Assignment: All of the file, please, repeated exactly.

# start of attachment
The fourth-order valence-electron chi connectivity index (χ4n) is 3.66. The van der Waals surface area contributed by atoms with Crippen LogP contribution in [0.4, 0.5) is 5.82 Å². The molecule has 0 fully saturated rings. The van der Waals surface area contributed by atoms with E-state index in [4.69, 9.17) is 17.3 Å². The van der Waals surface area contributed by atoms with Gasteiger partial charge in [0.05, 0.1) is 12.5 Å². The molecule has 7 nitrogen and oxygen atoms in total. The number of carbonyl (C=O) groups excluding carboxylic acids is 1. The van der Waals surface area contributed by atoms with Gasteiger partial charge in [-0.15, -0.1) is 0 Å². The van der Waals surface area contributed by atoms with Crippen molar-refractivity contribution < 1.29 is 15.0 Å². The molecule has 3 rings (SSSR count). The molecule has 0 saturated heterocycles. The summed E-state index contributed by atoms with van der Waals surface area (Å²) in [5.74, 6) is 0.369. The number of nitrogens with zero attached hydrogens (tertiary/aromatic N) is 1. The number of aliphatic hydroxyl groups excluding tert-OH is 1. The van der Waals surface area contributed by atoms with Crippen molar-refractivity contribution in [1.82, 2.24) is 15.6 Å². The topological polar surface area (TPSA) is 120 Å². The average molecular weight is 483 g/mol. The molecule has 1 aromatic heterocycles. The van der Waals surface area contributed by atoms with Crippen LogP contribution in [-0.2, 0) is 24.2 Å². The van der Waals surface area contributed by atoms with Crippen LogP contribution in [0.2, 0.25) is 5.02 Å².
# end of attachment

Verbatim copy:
The fourth-order valence-electron chi connectivity index (χ4n) is 3.66. The van der Waals surface area contributed by atoms with Crippen LogP contribution in [0.4, 0.5) is 5.82 Å². The molecule has 0 fully saturated rings. The van der Waals surface area contributed by atoms with E-state index in [4.69, 9.17) is 17.3 Å². The van der Waals surface area contributed by atoms with Gasteiger partial charge in [0.05, 0.1) is 12.5 Å². The molecule has 7 nitrogen and oxygen atoms in total. The number of carbonyl (C=O) groups excluding carboxylic acids is 1. The van der Waals surface area contributed by atoms with Gasteiger partial charge in [-0.15, -0.1) is 0 Å². The van der Waals surface area contributed by atoms with Crippen molar-refractivity contribution < 1.29 is 15.0 Å². The molecule has 3 rings (SSSR count). The molecule has 0 saturated heterocycles. The summed E-state index contributed by atoms with van der Waals surface area (Å²) in [5.74, 6) is 0.369. The number of nitrogens with zero attached hydrogens (tertiary/aromatic N) is 1. The number of aliphatic hydroxyl groups excluding tert-OH is 1. The van der Waals surface area contributed by atoms with Crippen molar-refractivity contribution in [1.82, 2.24) is 15.6 Å². The topological polar surface area (TPSA) is 120 Å². The average molecular weight is 483 g/mol. The molecule has 1 aromatic heterocycles. The van der Waals surface area contributed by atoms with Crippen LogP contribution in [-0.2, 0) is 24.2 Å². The van der Waals surface area contributed by atoms with Crippen LogP contribution in [0.2, 0.25) is 5.02 Å².